At the time of writing it is the responsibility of India to cover the costs of the USDA inspectors.
Last year the inspectors visited the country twice to clear mangoes, for the first time they had been exported in 18 years. Around 180 tonnes were exported.
One visit, which lasted 21 days, cost India $85,000 US.
The issue came up for discussion at a meeting last month between commerce ministry officials and their US counterparts.
“We told them that India can certify on its own that the mango consignments have been through the required irradiation process and conforms to global sanitary and phytosanitary standards,” a commerce ministry official said.
“Apeda (Agricultural and Processed Food Products Export Development Authority) incurred the cost last year in order to facilitate re-opening of exports after such a long gap. However, it is not possible for us to bear such an expenditure year-on-year. We have communicated to them that we are well equipped to carry on the specific inspection procedures and there is no need to send their inspectors,” said S Dave, director, Apeda.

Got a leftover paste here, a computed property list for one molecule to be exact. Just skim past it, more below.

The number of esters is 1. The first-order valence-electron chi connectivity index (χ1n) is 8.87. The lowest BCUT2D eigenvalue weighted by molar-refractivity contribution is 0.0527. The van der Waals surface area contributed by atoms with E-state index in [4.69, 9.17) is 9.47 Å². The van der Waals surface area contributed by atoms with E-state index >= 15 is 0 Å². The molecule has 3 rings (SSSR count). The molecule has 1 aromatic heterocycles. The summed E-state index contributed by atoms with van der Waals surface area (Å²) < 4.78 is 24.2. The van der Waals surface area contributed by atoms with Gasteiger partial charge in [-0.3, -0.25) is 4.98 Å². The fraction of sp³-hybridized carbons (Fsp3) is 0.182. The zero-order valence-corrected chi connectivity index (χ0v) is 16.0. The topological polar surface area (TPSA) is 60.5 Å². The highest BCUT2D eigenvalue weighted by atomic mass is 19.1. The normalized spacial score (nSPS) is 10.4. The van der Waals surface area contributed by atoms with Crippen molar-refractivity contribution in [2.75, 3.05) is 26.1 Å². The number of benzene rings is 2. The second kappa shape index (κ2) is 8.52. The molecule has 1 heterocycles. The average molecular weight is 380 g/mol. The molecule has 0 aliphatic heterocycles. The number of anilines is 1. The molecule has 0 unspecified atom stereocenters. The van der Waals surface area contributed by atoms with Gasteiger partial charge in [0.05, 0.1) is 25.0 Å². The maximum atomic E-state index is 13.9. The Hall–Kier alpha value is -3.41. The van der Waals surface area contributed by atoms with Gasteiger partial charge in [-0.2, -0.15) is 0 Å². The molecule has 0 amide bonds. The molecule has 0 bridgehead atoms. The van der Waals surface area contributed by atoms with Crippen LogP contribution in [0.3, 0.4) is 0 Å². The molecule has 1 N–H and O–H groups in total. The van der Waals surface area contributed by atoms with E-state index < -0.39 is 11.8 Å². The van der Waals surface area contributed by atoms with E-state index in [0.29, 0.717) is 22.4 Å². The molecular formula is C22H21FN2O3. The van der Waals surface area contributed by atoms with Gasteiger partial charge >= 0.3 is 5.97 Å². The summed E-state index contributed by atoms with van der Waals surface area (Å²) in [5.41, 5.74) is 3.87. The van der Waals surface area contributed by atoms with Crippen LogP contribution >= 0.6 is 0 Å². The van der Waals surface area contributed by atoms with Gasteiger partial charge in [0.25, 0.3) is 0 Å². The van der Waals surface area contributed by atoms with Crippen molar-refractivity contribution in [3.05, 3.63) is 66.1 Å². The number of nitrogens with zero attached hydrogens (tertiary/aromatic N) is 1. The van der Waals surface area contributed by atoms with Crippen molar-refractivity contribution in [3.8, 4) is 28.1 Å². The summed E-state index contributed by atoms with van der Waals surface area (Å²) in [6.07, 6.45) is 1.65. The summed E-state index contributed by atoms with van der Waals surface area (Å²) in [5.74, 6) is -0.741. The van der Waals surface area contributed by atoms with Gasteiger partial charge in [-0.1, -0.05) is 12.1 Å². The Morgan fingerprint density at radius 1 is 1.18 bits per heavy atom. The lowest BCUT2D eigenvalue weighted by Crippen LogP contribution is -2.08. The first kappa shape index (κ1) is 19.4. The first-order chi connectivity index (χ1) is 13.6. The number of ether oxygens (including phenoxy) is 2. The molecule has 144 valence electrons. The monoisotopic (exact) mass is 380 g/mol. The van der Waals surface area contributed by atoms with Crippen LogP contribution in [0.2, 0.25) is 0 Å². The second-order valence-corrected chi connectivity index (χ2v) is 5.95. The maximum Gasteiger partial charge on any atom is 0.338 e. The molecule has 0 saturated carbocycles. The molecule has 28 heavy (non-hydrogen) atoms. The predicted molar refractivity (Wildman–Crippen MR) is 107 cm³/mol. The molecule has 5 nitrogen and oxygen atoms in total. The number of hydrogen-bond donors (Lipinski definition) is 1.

The authority says that the exporters can not afford the costs at the current prices and raising them would make the fruit uncompetitive.